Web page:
And The Book Prize Winner Is...Rob Schlegel!
In his citation, Stephen Burt wrote: "There are verse-diaries, sequences given to dailiness, modern attempts to capture the frustrations and the delights of experience lesser writers might consider too ordinary to name; there are, that is, other books of poetry remotely like January Machine, but none of them feel like Schlegel’s arresting, sometimes seductive, sometimes bitter, always intelligent set. Not at all: Schlegel’s work—mostly in untitled quatrains, sometimes in epigrammatic shorter forms—belongs only and always to him and to our time. Part description, part abstract, always intelligent, sometimes awesomely strange, Schlegel’s carefulness qualifies and even improves the texture of an absurd and yet familiar 21st century everyday, lived outdoors and inland, between bathroom mirrors and surveillance screens, where “at the corner of Front/ and Main... a man stands/ partly contained within a cage” that is not quite his home, “when fear is a venue in states”; where patriotism is at once delusional and inescapable and comforting; where twentysomething anomie and adult responsibility show an uncanny ability to coexist; “where/ my fear of heroes somehow starts”; where “birds are holy/ because their bones fill with the same air/ into which they fall in order to fly.”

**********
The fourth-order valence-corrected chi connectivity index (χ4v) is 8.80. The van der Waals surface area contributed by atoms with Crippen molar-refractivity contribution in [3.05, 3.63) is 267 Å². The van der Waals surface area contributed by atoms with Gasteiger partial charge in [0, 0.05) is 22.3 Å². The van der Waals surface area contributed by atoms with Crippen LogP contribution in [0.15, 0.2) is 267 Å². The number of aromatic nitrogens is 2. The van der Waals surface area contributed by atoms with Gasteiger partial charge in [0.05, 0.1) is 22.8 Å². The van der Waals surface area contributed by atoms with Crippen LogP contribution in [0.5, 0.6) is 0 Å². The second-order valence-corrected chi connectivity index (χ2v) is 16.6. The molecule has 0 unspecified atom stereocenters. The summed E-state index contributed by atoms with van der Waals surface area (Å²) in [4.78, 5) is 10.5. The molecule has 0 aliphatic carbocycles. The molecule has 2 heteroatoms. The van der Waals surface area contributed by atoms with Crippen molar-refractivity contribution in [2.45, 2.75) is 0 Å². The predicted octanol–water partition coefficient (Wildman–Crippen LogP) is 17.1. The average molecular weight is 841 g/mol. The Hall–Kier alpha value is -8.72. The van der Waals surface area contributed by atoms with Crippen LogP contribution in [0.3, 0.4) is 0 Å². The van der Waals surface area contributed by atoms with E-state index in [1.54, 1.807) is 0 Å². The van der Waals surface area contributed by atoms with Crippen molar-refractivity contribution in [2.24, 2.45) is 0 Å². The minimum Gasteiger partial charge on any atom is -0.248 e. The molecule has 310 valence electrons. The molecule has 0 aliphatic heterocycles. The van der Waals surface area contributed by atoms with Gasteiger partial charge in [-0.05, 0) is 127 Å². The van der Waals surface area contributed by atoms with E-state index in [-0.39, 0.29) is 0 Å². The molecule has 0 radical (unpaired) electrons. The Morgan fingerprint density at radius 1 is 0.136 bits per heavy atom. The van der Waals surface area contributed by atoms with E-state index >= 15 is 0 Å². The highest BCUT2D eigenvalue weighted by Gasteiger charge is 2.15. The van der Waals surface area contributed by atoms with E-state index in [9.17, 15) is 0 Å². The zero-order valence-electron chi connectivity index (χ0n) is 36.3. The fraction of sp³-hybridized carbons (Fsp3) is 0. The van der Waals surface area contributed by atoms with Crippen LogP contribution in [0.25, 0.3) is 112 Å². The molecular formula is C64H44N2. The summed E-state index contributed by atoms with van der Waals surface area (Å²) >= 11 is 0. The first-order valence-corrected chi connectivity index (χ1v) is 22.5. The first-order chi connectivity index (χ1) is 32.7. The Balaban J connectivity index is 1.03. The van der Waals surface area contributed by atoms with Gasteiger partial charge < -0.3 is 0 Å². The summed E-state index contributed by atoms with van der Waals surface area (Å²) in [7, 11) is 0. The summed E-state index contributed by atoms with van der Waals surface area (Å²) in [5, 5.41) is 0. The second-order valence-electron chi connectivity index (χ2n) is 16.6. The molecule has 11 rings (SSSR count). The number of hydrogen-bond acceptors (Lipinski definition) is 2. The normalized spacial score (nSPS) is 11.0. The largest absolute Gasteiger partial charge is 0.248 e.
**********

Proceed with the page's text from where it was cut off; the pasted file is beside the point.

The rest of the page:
Rob Schlegel is also the author of The Lesser Fields, winner of the Colorado Prize for Poetry. A chapbook, Bloom, won the 2010 Laurel Review/GreenTower Press Chapbook Prize. Individual poems have appeared or are forthcoming in Boston Review, The Iowa Review, New American Writing, Poetry, The Volta, and elsewhere. With Daniel Poppick he co-edits The Catenary Press, a micropress dedicated to publishing long poems. Born in Portland, Oregon, he has lived most recently in Iowa, Montana, and Washington.
Rob will be visiting GrubStreet later this year for a reading, reception and to lead a craft class for members.